Nineveh Plains in State of Uncertainty as ISIS Grows

05/10/2019 Iraq (International Christian Concern) – Transitional justice and security issues continue to haunt Iraq’s Nineveh Plains, traditionally home to most of the country’s Christians and declared part of the Islamic State’s (ISIS) Caliphate from 2014-2017. The Islamic extremists destroyed infrastructure and community trust while conducting a genocide against religious minorities. Though officially defeated, they live on amidst the continued consequences of their genocide.

On Tuesday, Operation Inherent Resolve, an international military coalition formed to defeat ISIS, released a quarterly report on Iraq’s security situation. It noted an uptick this year in ISIS’s work on “reconstitution and recruitment.” It also noted that in Makhmour, a disputed area, ISIS militants are operating openly. In the Nineveh Plains, also a disputed area and just north of Makhmour, there has been a slight uptick of insurgent activity.

This Wednesday, Iraq’s Ministry of Interior announced that Nineveh Police arrested five ISIS suspects who were part of the terrorist administration. Three were allegedly part of the judicial branch, and two were allegedly part of ISIS’s religious police. If shown to be true, then these five individuals would have played a direct role in supporting ISIS’s genocidal structure.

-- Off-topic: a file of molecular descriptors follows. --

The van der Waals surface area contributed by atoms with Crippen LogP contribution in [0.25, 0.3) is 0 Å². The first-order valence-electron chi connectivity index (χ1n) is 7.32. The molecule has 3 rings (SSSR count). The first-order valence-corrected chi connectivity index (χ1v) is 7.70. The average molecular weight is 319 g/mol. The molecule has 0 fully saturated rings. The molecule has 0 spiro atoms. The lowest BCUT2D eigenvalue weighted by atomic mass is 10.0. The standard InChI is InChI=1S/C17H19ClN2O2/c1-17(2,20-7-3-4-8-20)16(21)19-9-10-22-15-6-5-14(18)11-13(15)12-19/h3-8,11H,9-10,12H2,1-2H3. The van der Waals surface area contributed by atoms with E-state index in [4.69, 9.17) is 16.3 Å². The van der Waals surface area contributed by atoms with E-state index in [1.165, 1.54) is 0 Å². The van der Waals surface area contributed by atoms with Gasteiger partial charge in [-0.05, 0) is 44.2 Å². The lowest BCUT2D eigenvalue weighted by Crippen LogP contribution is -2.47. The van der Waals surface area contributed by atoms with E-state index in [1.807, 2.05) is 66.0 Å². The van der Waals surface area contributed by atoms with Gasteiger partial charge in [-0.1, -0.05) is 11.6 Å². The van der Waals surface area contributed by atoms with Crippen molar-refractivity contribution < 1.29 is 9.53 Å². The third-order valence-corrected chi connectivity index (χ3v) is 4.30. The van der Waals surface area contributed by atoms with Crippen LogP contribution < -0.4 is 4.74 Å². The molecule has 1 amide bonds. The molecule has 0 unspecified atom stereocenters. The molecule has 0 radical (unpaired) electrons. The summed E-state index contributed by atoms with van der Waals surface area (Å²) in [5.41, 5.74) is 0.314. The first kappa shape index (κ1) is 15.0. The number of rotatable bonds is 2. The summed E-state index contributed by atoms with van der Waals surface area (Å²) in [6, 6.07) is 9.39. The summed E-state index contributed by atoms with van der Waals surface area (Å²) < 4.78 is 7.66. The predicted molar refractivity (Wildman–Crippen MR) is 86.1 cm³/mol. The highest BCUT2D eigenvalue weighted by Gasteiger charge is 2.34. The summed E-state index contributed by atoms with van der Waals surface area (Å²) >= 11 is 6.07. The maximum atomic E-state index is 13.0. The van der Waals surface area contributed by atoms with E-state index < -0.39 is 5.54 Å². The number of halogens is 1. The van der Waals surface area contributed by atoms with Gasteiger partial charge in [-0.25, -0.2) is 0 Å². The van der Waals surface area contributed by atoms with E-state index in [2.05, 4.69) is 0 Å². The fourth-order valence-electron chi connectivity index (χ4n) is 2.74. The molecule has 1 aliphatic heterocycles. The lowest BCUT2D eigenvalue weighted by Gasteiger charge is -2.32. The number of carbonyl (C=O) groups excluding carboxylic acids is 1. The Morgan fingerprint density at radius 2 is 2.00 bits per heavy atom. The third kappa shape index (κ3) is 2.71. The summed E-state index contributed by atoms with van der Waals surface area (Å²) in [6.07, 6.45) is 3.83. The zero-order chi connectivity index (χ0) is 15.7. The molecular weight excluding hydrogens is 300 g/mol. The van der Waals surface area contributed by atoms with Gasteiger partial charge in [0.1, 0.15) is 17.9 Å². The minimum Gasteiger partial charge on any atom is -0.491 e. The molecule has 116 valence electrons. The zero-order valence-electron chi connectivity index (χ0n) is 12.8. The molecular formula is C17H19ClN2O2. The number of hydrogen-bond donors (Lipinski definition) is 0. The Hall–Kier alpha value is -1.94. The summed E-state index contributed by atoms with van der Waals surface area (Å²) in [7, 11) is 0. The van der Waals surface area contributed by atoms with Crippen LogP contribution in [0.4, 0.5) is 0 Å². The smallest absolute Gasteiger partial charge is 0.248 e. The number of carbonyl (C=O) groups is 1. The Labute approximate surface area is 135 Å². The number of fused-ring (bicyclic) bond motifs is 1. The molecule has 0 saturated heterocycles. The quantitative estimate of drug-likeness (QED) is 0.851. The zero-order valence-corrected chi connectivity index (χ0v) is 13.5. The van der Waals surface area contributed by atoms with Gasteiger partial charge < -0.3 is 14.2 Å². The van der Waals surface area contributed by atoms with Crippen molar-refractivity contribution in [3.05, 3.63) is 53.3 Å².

Meanwhile, also on Wednesday, Iraq’s Supreme Court announced that 514 foreign ISIS fighters have been tried and sentenced. Eleven were acquitted and released. The judiciary says that 202 are still in process of interrogation and 44 continue to have their case pending before the courts. It is unclear where these trials have taken place, but the Supreme Court’s statement urged that the trials of foreign ISIS members be relocated to Baghdad.

Iraq’s courts have come under international condemnation for speedy trials which neglect due process of alleged ISIS members, issuing them hefty sentences. There is concern that this unfair process could serve as a terrorist recruitment tool, further worsening the security situation in the disputed territories.

In the Nineveh Plains, the post of governor continues to remain vacant following Mosul’s ferry disaster in March. The election by the provincial council to fill this position was supposed to happen this week but was delayed due to the Federal Court missing their deadline on Tuesday to issue a decision on the fate of the dismissed governor and his deputies. If acquitted, the previous governor could reacquire his position. The governance structure of Nineveh remains in disarray as a result of lack of leadership. Sixteen candidates are seeking to fill the position of governor.

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